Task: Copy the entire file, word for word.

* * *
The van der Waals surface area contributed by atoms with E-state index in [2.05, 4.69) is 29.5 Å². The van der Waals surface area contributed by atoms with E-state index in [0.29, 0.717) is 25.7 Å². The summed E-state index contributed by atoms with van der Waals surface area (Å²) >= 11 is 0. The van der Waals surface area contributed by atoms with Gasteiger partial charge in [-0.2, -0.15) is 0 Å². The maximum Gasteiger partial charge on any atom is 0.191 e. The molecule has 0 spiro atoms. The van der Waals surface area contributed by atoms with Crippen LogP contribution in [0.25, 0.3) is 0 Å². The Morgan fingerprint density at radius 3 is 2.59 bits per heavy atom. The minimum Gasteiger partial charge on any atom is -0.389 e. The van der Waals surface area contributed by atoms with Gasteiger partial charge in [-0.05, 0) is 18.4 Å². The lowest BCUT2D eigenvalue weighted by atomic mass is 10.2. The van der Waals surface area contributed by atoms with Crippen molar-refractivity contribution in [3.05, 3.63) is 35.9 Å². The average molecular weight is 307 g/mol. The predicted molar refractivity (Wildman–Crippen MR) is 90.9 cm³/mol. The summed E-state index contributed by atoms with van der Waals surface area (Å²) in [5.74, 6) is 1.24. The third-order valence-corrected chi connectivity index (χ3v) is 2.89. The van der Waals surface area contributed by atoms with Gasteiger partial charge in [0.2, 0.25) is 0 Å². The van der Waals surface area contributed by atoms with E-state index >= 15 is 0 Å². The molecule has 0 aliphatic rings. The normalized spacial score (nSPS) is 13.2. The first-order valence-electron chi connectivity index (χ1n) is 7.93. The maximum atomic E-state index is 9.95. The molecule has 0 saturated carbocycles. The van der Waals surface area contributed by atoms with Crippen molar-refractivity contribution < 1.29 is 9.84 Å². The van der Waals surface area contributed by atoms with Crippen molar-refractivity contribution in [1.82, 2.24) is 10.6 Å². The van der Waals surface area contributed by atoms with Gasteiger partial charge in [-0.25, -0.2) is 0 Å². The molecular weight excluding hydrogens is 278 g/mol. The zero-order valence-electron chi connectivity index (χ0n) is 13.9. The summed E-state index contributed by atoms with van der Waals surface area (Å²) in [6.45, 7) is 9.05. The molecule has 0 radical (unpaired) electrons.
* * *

The van der Waals surface area contributed by atoms with E-state index in [2.05, 4.69) is 29.5 Å². The van der Waals surface area contributed by atoms with E-state index in [0.29, 0.717) is 25.7 Å². The summed E-state index contributed by atoms with van der Waals surface area (Å²) >= 11 is 0. The van der Waals surface area contributed by atoms with Gasteiger partial charge in [-0.2, -0.15) is 0 Å². The maximum Gasteiger partial charge on any atom is 0.191 e. The molecule has 0 spiro atoms. The van der Waals surface area contributed by atoms with Crippen LogP contribution in [0.25, 0.3) is 0 Å². The Morgan fingerprint density at radius 3 is 2.59 bits per heavy atom. The minimum Gasteiger partial charge on any atom is -0.389 e. The van der Waals surface area contributed by atoms with Gasteiger partial charge in [-0.05, 0) is 18.4 Å². The lowest BCUT2D eigenvalue weighted by atomic mass is 10.2. The van der Waals surface area contributed by atoms with Crippen molar-refractivity contribution in [3.05, 3.63) is 35.9 Å². The average molecular weight is 307 g/mol. The predicted molar refractivity (Wildman–Crippen MR) is 90.9 cm³/mol. The summed E-state index contributed by atoms with van der Waals surface area (Å²) in [5.74, 6) is 1.24. The third-order valence-corrected chi connectivity index (χ3v) is 2.89. The van der Waals surface area contributed by atoms with Gasteiger partial charge in [0.2, 0.25) is 0 Å². The van der Waals surface area contributed by atoms with E-state index >= 15 is 0 Å². The molecule has 0 aliphatic rings. The normalized spacial score (nSPS) is 13.2. The first-order valence-electron chi connectivity index (χ1n) is 7.93. The maximum atomic E-state index is 9.95. The molecule has 0 saturated carbocycles. The van der Waals surface area contributed by atoms with Crippen molar-refractivity contribution < 1.29 is 9.84 Å². The van der Waals surface area contributed by atoms with Crippen molar-refractivity contribution in [1.82, 2.24) is 10.6 Å². The van der Waals surface area contributed by atoms with Gasteiger partial charge in [-0.25, -0.2) is 0 Å². The molecular weight excluding hydrogens is 278 g/mol. The zero-order valence-electron chi connectivity index (χ0n) is 13.9. The summed E-state index contributed by atoms with van der Waals surface area (Å²) in [6.45, 7) is 9.05. The molecule has 0 radical (unpaired) electrons.